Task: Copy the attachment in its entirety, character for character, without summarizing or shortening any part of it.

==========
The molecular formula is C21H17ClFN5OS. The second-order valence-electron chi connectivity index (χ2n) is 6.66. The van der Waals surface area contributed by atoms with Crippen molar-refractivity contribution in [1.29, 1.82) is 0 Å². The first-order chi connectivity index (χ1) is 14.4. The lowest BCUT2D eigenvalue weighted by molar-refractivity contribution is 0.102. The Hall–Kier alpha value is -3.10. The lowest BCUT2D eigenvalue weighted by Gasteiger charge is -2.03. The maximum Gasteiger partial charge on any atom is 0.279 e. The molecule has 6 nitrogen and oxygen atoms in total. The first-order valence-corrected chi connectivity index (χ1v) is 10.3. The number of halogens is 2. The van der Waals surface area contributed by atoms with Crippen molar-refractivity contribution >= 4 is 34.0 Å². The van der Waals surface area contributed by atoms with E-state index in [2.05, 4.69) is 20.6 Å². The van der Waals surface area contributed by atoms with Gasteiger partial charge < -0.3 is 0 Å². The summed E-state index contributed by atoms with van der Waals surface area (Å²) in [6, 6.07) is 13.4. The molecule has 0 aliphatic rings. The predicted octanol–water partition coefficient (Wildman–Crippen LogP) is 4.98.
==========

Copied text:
The molecular formula is C21H17ClFN5OS. The second-order valence-electron chi connectivity index (χ2n) is 6.66. The van der Waals surface area contributed by atoms with Crippen molar-refractivity contribution in [1.29, 1.82) is 0 Å². The first-order chi connectivity index (χ1) is 14.4. The lowest BCUT2D eigenvalue weighted by molar-refractivity contribution is 0.102. The Hall–Kier alpha value is -3.10. The lowest BCUT2D eigenvalue weighted by Gasteiger charge is -2.03. The maximum Gasteiger partial charge on any atom is 0.279 e. The molecule has 6 nitrogen and oxygen atoms in total. The first-order valence-corrected chi connectivity index (χ1v) is 10.3. The number of halogens is 2. The van der Waals surface area contributed by atoms with Crippen molar-refractivity contribution >= 4 is 34.0 Å². The van der Waals surface area contributed by atoms with E-state index in [2.05, 4.69) is 20.6 Å². The van der Waals surface area contributed by atoms with Gasteiger partial charge < -0.3 is 0 Å². The summed E-state index contributed by atoms with van der Waals surface area (Å²) in [6, 6.07) is 13.4. The molecule has 0 aliphatic rings. The predicted octanol–water partition coefficient (Wildman–Crippen LogP) is 4.98.